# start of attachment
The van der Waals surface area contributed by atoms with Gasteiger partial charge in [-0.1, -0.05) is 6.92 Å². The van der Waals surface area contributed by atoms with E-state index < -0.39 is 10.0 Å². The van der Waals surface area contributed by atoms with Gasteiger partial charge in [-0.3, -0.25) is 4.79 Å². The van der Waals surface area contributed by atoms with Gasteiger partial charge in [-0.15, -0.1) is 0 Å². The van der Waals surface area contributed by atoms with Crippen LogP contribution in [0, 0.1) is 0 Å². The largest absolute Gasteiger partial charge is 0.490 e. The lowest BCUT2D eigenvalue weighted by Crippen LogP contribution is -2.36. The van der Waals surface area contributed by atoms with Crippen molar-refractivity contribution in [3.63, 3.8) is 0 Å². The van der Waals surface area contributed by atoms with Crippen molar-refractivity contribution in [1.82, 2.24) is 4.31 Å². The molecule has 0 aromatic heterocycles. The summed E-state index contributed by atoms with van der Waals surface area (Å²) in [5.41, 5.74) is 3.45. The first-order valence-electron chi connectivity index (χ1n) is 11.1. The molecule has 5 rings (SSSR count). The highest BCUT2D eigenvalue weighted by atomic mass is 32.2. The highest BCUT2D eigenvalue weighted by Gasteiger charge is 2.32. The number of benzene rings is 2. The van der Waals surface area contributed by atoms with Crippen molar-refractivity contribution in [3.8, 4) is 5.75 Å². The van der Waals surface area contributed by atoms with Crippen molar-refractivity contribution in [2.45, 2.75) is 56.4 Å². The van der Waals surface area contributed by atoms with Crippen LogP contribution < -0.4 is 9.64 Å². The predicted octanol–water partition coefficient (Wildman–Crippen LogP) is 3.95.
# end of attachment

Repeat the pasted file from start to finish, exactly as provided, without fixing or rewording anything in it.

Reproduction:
The van der Waals surface area contributed by atoms with Gasteiger partial charge in [-0.1, -0.05) is 6.92 Å². The van der Waals surface area contributed by atoms with E-state index < -0.39 is 10.0 Å². The van der Waals surface area contributed by atoms with Gasteiger partial charge in [-0.3, -0.25) is 4.79 Å². The van der Waals surface area contributed by atoms with Gasteiger partial charge in [-0.15, -0.1) is 0 Å². The van der Waals surface area contributed by atoms with Crippen LogP contribution in [0, 0.1) is 0 Å². The largest absolute Gasteiger partial charge is 0.490 e. The lowest BCUT2D eigenvalue weighted by Crippen LogP contribution is -2.36. The van der Waals surface area contributed by atoms with Crippen molar-refractivity contribution in [3.63, 3.8) is 0 Å². The van der Waals surface area contributed by atoms with Crippen molar-refractivity contribution in [1.82, 2.24) is 4.31 Å². The molecule has 0 aromatic heterocycles. The summed E-state index contributed by atoms with van der Waals surface area (Å²) in [5.41, 5.74) is 3.45. The first-order valence-electron chi connectivity index (χ1n) is 11.1. The molecule has 5 rings (SSSR count). The highest BCUT2D eigenvalue weighted by atomic mass is 32.2. The highest BCUT2D eigenvalue weighted by Gasteiger charge is 2.32. The number of benzene rings is 2. The van der Waals surface area contributed by atoms with Crippen molar-refractivity contribution in [3.8, 4) is 5.75 Å². The van der Waals surface area contributed by atoms with Crippen molar-refractivity contribution in [2.45, 2.75) is 56.4 Å². The van der Waals surface area contributed by atoms with Crippen LogP contribution < -0.4 is 9.64 Å². The predicted octanol–water partition coefficient (Wildman–Crippen LogP) is 3.95.